# Are surjections $[n]\to [k]$ more common than injections $[k]\to [n]$?

Here's an interesting inequality involving binomial coefficient and Stirling numbers of the second kind that I believe holds for all $n,k$: $$k^n {n \choose k} \leq n^k {n \brace k}$$ On the left-hand side we choose a $k$-element subset of the set $[n]=\{1,\ldots,n\}$, and then choose a function from $[n]$ into the chosen subset. On the right-hand side we choose a partition of $[n]$ into $k$ blocks, and then to each block we assign a label from $[n]$. The number of objects on the left-hand side seems to be at most the number of objects on the right-hand side. It is easy to show this for some special cases ($k=0,1,2,n-1,n$), but I don't know how to show it in general.

Another way of looking at the inequality is the following. Provided that $k$ and $n$ are either both zero or both positive, we can rearrange the inequality to get $$\frac{n^{\underline{k}}}{n^k} \leq \frac{{n \brace k} k!}{k^n}$$ Here, $n^{\underline{k}} = n (n-1) \ldots (n-k+1)$ is the falling factorial power. Now the left-hand side is the ratio of injections to all functions $[k]\to[n]$, and the right-hand side is the ratio of surjections to all functions $[n]\to[k]$. Therefore the inequality intuitively expresses that surjections $[n]\to [k]$ are more common than injections $[k]\to[n]$.

Any ideas how to prove this?

UPDATE: As pointed out by Mark Wildon, this problem has been posted by American Mathematical Monthly with deadline June 30, 2017. It is not clear whether we should be discussing it before then. I tried to mark my attempt below as a spoiler, but the spoiler functionality doesn't seem to be working properly in combination with MathJax. So, if you don't want spoilers, I suggest you stop reading at this point.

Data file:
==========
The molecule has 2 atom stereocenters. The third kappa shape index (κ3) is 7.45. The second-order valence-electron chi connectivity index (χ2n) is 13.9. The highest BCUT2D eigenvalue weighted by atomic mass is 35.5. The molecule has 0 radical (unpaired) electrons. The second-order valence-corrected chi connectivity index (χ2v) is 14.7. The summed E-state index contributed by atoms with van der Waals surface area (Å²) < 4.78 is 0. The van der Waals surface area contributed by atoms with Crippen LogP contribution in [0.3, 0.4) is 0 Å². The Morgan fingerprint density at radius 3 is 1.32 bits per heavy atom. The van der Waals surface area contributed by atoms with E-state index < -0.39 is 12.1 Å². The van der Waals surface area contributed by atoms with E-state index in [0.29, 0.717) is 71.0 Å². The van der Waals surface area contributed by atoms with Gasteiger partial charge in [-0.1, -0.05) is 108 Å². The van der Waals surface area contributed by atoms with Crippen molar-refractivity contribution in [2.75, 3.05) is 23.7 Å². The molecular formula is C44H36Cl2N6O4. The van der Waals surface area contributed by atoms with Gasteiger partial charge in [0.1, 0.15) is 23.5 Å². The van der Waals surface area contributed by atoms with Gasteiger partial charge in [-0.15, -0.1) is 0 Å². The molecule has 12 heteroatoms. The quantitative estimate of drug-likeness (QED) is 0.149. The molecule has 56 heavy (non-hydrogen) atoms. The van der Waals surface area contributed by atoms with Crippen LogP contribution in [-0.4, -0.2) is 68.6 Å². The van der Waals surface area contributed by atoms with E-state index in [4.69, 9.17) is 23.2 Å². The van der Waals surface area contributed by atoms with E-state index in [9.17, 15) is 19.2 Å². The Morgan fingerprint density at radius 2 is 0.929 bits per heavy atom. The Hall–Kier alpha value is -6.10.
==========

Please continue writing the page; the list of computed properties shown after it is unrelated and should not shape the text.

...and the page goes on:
SPOILER: Here's a combinatorial approach that proves a weaker inequality: $$k^{n-k} {n \choose k} \leq n^k {n \brace k}$$ We'll construct an injection from the objects on the left-hand side into the objects on the right-hand side. On the left-hand side we are given a $k$-element subset $K\subseteq [n]$, together with a function $f\colon [n]\setminus K \to K$. We form a partition $P=\{\{x\} \cup f^{-1}(x) \mid x\in K\}$ and a function $g\colon P\to [n]$ given by $g(\{x\} \cup f^{-1}(x))=x$. Function $g$ essentially picks a representative from each block, and serves to uniquely reconstruct the subset $K$ and the function $f\colon [n]\setminus K \to K$.

In the original inequality, on the left-hand side we have a function $f\colon [n]\to K$, meaning that in addition to a mapping $[n]\setminus K\to K$ we have a mapping $K\to K$. In order to construct an injection, our function $g\colon P\to [n]$ must now encode what the representative of each block is, and also how these representatives are mapped among themselves. It is not clear to me how to do this.

I've also tried to prove the inequality algebraically. There are many ways to expand the terms using various identities, but so far I always get stuck.

• This is American Mathematical Monthly Problem 11957 with deadline June 30, 2017. I don't know if there is any agreement in the community on this issue, but the AMM does ask that published problems are not posted on the internet before the deadline. Apr 29, 2017 at 13:13
• Since we are now past June 30, discussion of this problem is now reopened. Jul 2, 2017 at 11:19
• One of the comments (by Gro-Tsen) - upvoted 7 or or 8 times- said that he disagrees with closing a question on the grounds of being a problem in some given journal of some given mathematical society. I agreed with this comment and also disagree with this comment being erased by one single moderator.
– YCor
Jul 3, 2017 at 9:21
• Is it known when equality holds? May 12, 2022 at 19:50
• If you look at my proof below, it's going to be exactly when the equality holds for the AM-GM inequality used there. So, it holds when $k=0$, $k=1$, and $k=n$. If $1<k<n$, we can partition the set into unequally sized blocks, so the AM-GM inequality becomes strict. Dec 4, 2022 at 19:45